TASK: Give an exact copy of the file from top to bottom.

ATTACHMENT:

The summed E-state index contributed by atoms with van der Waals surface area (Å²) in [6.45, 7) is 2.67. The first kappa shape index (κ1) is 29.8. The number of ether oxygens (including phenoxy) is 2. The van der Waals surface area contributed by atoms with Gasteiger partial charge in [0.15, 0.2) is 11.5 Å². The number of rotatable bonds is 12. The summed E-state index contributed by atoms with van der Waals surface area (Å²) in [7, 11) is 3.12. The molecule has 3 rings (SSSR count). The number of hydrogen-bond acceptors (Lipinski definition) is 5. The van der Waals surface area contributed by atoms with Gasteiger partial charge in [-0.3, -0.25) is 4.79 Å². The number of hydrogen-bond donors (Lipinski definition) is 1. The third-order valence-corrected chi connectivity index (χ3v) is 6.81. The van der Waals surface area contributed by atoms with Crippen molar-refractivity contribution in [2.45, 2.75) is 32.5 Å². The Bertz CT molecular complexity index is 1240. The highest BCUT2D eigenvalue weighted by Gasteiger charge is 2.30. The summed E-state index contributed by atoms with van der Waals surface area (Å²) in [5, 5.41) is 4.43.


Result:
The summed E-state index contributed by atoms with van der Waals surface area (Å²) in [6.45, 7) is 2.67. The first kappa shape index (κ1) is 29.8. The number of ether oxygens (including phenoxy) is 2. The van der Waals surface area contributed by atoms with Gasteiger partial charge in [0.15, 0.2) is 11.5 Å². The number of rotatable bonds is 12. The summed E-state index contributed by atoms with van der Waals surface area (Å²) in [7, 11) is 3.12. The molecule has 3 rings (SSSR count). The number of hydrogen-bond acceptors (Lipinski definition) is 5. The van der Waals surface area contributed by atoms with Gasteiger partial charge in [-0.3, -0.25) is 4.79 Å². The number of hydrogen-bond donors (Lipinski definition) is 1. The third-order valence-corrected chi connectivity index (χ3v) is 6.81. The van der Waals surface area contributed by atoms with Crippen molar-refractivity contribution in [2.45, 2.75) is 32.5 Å². The Bertz CT molecular complexity index is 1240. The highest BCUT2D eigenvalue weighted by Gasteiger charge is 2.30. The summed E-state index contributed by atoms with van der Waals surface area (Å²) in [5, 5.41) is 4.43.